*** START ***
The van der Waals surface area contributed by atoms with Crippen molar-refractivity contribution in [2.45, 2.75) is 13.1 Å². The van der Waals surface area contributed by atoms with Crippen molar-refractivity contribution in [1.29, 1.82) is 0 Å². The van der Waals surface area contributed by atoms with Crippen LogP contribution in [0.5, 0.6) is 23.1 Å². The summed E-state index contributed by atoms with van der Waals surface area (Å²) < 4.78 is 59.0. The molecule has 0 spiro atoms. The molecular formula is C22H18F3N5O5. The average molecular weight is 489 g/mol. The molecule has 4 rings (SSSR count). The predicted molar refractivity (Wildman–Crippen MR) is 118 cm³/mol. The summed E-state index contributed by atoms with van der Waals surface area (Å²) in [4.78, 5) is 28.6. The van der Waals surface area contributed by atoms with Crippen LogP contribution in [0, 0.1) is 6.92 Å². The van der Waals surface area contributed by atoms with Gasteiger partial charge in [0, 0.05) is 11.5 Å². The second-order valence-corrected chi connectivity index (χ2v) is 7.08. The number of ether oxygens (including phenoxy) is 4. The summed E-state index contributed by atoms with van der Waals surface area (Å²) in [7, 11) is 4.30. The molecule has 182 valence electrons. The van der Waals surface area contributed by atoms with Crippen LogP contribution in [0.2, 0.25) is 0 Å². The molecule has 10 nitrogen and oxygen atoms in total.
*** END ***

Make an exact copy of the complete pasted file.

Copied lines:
The van der Waals surface area contributed by atoms with Crippen molar-refractivity contribution in [2.45, 2.75) is 13.1 Å². The van der Waals surface area contributed by atoms with Crippen molar-refractivity contribution in [1.29, 1.82) is 0 Å². The van der Waals surface area contributed by atoms with Crippen LogP contribution in [0.5, 0.6) is 23.1 Å². The summed E-state index contributed by atoms with van der Waals surface area (Å²) < 4.78 is 59.0. The molecule has 0 spiro atoms. The molecular formula is C22H18F3N5O5. The average molecular weight is 489 g/mol. The molecule has 4 rings (SSSR count). The predicted molar refractivity (Wildman–Crippen MR) is 118 cm³/mol. The summed E-state index contributed by atoms with van der Waals surface area (Å²) in [4.78, 5) is 28.6. The van der Waals surface area contributed by atoms with Crippen LogP contribution in [0, 0.1) is 6.92 Å². The van der Waals surface area contributed by atoms with Gasteiger partial charge in [0, 0.05) is 11.5 Å². The second-order valence-corrected chi connectivity index (χ2v) is 7.08. The number of ether oxygens (including phenoxy) is 4. The summed E-state index contributed by atoms with van der Waals surface area (Å²) in [7, 11) is 4.30. The molecule has 182 valence electrons. The van der Waals surface area contributed by atoms with Crippen LogP contribution in [0.2, 0.25) is 0 Å². The molecule has 10 nitrogen and oxygen atoms in total.